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Microsoft loses chief software architect Ray Ozzie

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Bill Gates' replacement at Microsoft, Ray Ozzie, is leaving the company after just five years.

Ozzie is stepping down as chief software architect - the jobs Gates last occupied - and will only remain with Microsoft to transition his teams and people to other groups. Ozzie joined Microsoft in 2005 and became chief software architect a year later when Gates' exit from Microsoft was announced.

The chief software architect role will not be filled after Ozzie's exit, chief executive Steve Ballmer has said (warning: PDF) in an email.

No date was given for when Ozzie will leave Microsoft, but before he leaves, Ozzie will also be "focusing his efforts in the broader area of entertainment." Ozzie has no plans beyond this, Ballmer said.

Ballmer didn't say exactly what that meant or whether that involves working on Xbox, Kinect - previously codenamed Project Natal - or Windows Phone.

Microsoft's CEO credited Ozzie with helping to catalyze Microsoft's move to the cloud.

During his time, computing's famously quiet thought leader wrote a memo that's credited with being instrumental in Microsoft's transition toward cloud and software-as-a-service: the Internet Services Disruption memo.

Ballmer enthused that during the last five years, Microsoft has accomplished much, having moved SharePoint and Exchange to the cloud and launched its Windows Azure platform for running applications in the cloud.

Ozzie was a hot hire for Microsoft in 2005, coming on board with the acquisition of his online collaboration start-up Groove Networks. Ozzie became Microsoft's chief technical officer.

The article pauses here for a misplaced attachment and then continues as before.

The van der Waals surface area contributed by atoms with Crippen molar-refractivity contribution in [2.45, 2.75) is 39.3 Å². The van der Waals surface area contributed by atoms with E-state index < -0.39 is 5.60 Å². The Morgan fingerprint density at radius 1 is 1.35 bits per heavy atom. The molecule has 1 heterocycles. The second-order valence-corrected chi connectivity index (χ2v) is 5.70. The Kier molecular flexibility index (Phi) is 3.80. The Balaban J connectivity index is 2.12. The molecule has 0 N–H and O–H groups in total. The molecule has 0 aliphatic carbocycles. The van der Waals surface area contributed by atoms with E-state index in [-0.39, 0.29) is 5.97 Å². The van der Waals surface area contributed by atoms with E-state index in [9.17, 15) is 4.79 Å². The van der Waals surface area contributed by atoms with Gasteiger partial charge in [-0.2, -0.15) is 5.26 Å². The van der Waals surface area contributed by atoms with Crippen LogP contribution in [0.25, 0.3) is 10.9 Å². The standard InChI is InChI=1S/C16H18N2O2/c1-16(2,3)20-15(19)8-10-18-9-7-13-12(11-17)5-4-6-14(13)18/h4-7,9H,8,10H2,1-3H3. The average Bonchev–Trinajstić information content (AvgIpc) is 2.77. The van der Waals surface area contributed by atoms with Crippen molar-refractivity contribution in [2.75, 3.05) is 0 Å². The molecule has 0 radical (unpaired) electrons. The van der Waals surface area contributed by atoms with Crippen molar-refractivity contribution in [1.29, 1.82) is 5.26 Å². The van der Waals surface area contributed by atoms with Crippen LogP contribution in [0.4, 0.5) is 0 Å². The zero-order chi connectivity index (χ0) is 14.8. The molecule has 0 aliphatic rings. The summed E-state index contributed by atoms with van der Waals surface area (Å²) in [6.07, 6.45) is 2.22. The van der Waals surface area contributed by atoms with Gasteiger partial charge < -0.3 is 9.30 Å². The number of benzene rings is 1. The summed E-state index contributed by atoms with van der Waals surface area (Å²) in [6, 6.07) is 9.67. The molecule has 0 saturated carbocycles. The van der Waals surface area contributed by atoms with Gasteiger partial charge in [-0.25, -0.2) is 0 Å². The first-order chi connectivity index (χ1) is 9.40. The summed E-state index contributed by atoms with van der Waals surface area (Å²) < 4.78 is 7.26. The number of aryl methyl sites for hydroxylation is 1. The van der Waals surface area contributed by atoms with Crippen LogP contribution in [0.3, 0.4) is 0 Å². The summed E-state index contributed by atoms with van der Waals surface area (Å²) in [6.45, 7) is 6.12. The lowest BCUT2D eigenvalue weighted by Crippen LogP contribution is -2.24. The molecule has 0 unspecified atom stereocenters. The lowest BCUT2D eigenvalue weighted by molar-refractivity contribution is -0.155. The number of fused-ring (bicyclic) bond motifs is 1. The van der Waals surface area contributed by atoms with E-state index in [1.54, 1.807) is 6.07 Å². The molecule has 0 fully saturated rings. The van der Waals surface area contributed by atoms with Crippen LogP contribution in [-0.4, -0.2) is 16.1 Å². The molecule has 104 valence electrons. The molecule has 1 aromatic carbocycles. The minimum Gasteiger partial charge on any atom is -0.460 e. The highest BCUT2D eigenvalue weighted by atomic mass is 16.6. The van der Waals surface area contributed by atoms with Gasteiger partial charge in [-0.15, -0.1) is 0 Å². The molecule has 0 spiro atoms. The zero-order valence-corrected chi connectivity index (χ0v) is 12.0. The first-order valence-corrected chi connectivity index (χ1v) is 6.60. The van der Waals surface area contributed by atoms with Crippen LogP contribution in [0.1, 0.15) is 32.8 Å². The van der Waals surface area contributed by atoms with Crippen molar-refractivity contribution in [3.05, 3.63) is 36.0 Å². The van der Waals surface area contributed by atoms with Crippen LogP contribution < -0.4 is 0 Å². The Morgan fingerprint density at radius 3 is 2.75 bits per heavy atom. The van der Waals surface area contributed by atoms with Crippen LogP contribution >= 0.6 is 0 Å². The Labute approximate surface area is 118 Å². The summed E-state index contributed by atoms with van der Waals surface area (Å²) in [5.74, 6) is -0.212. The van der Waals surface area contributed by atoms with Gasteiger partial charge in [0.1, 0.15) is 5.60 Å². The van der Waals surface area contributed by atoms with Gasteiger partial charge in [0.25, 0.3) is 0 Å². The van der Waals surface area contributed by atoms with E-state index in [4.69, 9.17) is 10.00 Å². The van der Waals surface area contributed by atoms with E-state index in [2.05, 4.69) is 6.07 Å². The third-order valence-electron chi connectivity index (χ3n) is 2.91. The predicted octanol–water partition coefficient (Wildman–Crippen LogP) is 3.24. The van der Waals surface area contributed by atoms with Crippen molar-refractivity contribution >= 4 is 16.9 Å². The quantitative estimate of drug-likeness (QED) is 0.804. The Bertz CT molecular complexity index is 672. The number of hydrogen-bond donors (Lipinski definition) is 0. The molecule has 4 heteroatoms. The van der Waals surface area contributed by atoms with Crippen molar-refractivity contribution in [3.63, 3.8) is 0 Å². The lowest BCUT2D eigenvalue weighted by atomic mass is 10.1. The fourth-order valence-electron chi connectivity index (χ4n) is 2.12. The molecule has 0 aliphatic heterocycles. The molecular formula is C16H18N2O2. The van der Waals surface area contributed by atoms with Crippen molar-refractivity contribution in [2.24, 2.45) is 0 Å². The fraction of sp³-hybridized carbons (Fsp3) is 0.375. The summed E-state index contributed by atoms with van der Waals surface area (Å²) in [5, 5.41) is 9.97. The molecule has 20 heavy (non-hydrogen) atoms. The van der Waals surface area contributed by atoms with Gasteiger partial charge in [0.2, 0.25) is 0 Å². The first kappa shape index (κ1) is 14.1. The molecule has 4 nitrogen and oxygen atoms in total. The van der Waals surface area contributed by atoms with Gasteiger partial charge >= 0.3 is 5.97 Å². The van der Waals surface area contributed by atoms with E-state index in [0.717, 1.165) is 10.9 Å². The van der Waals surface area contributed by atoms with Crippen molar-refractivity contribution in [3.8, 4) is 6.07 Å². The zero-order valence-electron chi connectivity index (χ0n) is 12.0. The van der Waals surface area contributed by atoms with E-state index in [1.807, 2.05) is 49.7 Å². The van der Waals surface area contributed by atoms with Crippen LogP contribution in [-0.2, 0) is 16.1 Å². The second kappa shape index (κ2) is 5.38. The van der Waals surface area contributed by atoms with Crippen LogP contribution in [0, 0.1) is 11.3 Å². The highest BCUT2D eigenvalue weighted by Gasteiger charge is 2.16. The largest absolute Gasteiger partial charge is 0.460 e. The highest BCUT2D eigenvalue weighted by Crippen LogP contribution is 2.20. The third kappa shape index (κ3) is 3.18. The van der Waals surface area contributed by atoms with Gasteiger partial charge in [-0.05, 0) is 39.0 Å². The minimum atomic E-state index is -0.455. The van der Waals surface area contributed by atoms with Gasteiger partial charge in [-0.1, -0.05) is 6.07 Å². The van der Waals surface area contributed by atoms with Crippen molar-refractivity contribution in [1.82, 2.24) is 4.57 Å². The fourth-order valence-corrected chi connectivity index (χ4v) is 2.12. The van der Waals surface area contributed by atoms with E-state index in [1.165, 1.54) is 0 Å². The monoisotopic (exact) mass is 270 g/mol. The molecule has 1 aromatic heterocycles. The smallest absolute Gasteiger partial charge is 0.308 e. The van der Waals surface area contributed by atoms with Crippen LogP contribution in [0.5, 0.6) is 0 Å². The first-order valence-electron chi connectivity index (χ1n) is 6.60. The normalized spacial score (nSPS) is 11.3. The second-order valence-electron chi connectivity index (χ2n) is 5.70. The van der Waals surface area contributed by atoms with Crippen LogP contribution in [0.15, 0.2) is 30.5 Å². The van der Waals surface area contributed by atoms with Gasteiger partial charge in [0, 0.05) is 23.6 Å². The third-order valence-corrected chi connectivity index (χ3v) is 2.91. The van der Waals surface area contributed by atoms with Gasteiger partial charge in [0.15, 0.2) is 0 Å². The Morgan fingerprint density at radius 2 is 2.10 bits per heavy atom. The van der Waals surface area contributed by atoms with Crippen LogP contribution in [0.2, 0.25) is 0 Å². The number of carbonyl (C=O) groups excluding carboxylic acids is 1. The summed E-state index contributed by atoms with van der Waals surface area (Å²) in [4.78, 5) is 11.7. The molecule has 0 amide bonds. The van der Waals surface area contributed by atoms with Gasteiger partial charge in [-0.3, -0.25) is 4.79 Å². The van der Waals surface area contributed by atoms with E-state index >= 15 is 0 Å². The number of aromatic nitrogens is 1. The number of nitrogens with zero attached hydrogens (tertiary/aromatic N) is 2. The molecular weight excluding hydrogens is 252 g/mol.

Chiefly credited with creating Lotus Notes, a piece of collaborationware Microsoft has spent years trying to eradicate, Ozzie was looked up to by Gates - a rarity for a somebody famously intolerant of others. Ozzie was named Gates' replacement as chief software architect when Microsoft announced a two-year transition for Gates out of Microsoft.

During his time with Microsoft, Ozzie created the team that built Windows Azure, now in the Microsoft's Server and Tools division, and he championed FUSE Labs and its work bringing Office collaboration capabilities online via Facebook via Docs.com.

But Microsoft's chief software architect has never really shone. He's rarely spoken in public to articulate or evangelize a vision to inspire the Windows or .NET faithful.

Ozzie's exit will be seen in mixed tones. On the one hand, it'll be seen as one more mark against a company struggling to regain the position at the vanguard of innovation. Also, further proof Microsoft is unable to attract and retain on a long-term basis talent from outside.

Given Ozzie's low profile, and his status as architect of the less-than-exciting Notes, his exit will likely barely register among many.

Either way, Ozzie's move is as sudden as it is curious: Ballmer's email painted Ozzie's exit as the end of major combat operations in terms of Microsoft having delivered on Ozzie's cloud thinking.

But Ozzie's move begs the questions: who's doing the big technology thinking now, and who will conceive and captain the "three-screens and a cloud" idea Ozzie helped popularize and was so happy to quote? The three screens in this scenario referred to the PC, phone, and TV.

Now we know why Ozzie was recently clearing out his office. ®

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